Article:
Louis-Ferdinand Céline

(1894-1961 / Courbevoie)

Louis-Ferdinand Céline Quotes

  • ''To hell with reality! I want to die in music, not in reason or in prose. People don't deserve the restraint we show by not going into delirium in front of them. To hell with them!''
    Louis-Ferdinand Céline (1894-1961), French author. Letter, June 30, 1947. Critical Essays on Louis-Ferdinand Céline, ed. William K. Buckley (1989).
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  • ''We've no use for intellectuals in this outfit. What we need is chimpanzees. Let me give you a word of advice: never say a word to us about being intelligent. We will think for you, my friend. Don't forget it.''
    Louis-Ferdinand Céline (1894-1961), French author. Examining doctor at Ford auto factory in Detroit, where the narrator Ferdinand Bardamu (and Céline) worked, in Journey to the End of the Night, 1966 edition, p. 196 (1932, trans. 1934).
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  • ''Love, Arthur, is a poodle's chance of attaining the infinite, and personally I have my pride.''
    Louis-Ferdinand Céline (1894-1961), French author. Ferdinand Bardamu, in Journey to the End of the Night, 1966 edition, p. 8 (orig. publ. 1932, trans. 1934).
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  • ''Life is filigree work.... What is written clearly is not worth much, it's the transparency that counts.''
    Louis-Ferdinand Céline (1894-1961), French author. Quoted in Patrick McCarthy, Céline, ch. 8 (1975). Féerie pour une Autre Fois (1952).
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  • ''Even diseases have lost their prestige, there aren't so many of them left.... Think it over ... no more syphilis, no more clap, no more typhoid ... antibiotics have taken half the tragedy out of medicine.''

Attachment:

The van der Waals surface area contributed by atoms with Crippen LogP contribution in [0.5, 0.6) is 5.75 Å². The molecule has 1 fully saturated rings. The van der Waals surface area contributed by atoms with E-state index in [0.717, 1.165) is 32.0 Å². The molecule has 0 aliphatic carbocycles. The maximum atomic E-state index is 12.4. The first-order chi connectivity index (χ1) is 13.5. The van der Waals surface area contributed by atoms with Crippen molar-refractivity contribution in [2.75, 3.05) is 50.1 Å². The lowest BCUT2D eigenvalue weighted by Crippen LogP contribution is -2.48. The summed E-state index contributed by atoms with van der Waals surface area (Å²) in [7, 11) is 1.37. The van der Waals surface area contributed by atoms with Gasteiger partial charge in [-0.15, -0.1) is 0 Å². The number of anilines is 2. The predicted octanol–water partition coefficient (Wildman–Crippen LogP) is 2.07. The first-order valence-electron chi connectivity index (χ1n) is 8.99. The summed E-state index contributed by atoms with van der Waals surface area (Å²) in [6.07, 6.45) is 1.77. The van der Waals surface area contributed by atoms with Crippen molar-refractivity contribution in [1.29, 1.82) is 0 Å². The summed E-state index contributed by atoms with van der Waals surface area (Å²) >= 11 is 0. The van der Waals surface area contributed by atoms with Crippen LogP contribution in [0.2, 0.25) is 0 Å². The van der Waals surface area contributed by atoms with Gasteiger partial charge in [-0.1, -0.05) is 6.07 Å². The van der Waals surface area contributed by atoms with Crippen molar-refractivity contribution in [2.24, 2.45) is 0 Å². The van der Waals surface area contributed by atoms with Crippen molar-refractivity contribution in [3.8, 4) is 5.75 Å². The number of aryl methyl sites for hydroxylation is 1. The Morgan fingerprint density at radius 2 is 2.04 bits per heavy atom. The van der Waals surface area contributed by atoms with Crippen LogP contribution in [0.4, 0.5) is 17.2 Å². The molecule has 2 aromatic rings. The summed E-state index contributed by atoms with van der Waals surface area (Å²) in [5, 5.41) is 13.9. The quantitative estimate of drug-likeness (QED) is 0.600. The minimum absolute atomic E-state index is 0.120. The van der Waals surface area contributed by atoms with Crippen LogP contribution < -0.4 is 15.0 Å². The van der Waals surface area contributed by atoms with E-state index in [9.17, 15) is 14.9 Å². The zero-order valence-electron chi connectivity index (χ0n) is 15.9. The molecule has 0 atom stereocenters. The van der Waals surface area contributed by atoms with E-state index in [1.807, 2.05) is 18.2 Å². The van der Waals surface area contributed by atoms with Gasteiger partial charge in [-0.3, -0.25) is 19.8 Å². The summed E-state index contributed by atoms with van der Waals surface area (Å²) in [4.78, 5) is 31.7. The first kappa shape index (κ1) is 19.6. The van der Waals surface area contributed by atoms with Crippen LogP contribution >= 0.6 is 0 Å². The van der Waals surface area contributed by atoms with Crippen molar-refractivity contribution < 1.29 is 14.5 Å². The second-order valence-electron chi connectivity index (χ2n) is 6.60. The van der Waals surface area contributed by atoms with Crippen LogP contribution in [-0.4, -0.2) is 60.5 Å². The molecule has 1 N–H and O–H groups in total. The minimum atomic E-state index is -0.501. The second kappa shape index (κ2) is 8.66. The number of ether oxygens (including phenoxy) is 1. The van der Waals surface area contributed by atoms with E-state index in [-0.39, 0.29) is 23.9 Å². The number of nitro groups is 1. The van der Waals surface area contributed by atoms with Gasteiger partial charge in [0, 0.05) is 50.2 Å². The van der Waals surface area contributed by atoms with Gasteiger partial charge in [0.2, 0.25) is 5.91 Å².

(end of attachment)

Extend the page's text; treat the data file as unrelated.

Louis-Ferdinand Céline (1894-1961), French author. Interview, 1960, in Critical Essays on Louis-Ferdinand Céline, ed. by William F. Buckley (1989).
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  • ''Experience is a dim lamp, which only lights the one who bears it.''
    Louis-Ferdinand Céline (1894-1961), French author. Interview in Writers at Work, Third Series, ed. George Plimpton (1967).
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  • ''The novel can't compete with cars, the movies, television, and liquor. A guy who's had a good feed and tanked up on good wine gives his old lady a kiss after supper and his day is over. Finished.''
    Louis-Ferdinand Céline (1894-1961), French author. interview, June 1, 1960, repr. In Critical Essays on Louis-Ferdinand Céline, ed. William F. Buckley (1989).
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  • ''The foreground in a picture is always unattractive ... Art demands that the interest of the canvas should be placed in the far distance, where lies take refuge, those dreams which blossom out of fact and are man's only love.''
    Louis-Ferdinand Céline (1894-1961), French author. the narrator (Ferdinand Bardamu), in Journey to the End of the Night, p. 70 (1932, trans. 1934, repr. 1966). Voicing the opinions of landscape painter Claude Lorraine.
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  • ''Never believe straight off in a man's unhappiness. Ask him if he can still sleep. If the answer's "yes," all's well. That is enough.''
    Louis-Ferdinand Céline (1894-1961), French author. The narrator (Ferdinand Bardamu), in Journey to the End of the Night, p. 371 (1932, trans. 1934, 1966).
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  • ''There's a point of poverty at which the spirit isn't with the body all the time. It finds the body really too unbearable. So it's almost as if you were talking to the soul itself. And a soul's not properly responsible.''
    Louis-Ferdinand Céline (1894-1961), French author. The narrator (Ferdinand Bardamu), in Journey to the End of the Night, p. 196 (1932, trans. 1934, 1966).
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